Sunday, October 27, 2019

Argonaute proteins help fine-tune gene expression

A protein, with a name reminiscent of legendary Greek sailors, has an unexpected role inside the human nucleus.


​A nuclear protein bound to RNA molecules affects chromatin structure and gene expression.

The finding adds to the understanding of a gene silencing pathway called RNA interference (RNAi). The discovery of this pathway in the late 1990s resulted in the 2006 Nobel Prize in Physiology or Medicine being awarded to American scientists, Craig Mello and Andrew Fire.

Argonaute proteins (AGO) that are bound to RNA are known to have a role in RNA interference inside the cytoplasm. But, despite their known presence in the nucleus, the AGO’s role there is not clear.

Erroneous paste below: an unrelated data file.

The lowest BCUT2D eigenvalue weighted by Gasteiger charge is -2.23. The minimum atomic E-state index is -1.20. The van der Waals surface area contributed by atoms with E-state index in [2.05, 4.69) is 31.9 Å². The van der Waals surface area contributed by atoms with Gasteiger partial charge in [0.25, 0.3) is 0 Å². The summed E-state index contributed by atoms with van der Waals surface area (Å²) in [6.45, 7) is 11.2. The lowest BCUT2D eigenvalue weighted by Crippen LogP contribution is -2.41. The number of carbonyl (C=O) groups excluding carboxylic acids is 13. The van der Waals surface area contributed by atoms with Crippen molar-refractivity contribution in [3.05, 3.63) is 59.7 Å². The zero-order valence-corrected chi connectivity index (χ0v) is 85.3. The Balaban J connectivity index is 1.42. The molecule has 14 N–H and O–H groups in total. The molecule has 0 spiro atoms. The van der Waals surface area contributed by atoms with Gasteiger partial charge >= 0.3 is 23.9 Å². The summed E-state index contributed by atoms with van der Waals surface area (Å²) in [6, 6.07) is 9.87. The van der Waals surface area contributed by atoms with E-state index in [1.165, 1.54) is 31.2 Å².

Now, environmental epigeneticist, Valerio Orlando, together with his team at KAUST and colleagues in Italy and Japan, have uncovered the role of Argonaute proteins in the nucleus, using a combination of genome-wide approaches.

Click here to read the full story

Image: Valerio Orlando (left), Muhammad Shuaib (right) and colleagues used a combination of genome-wide approaches to uncover the role of Argonaute proteins in the nucleus.
© 2019 KAUST

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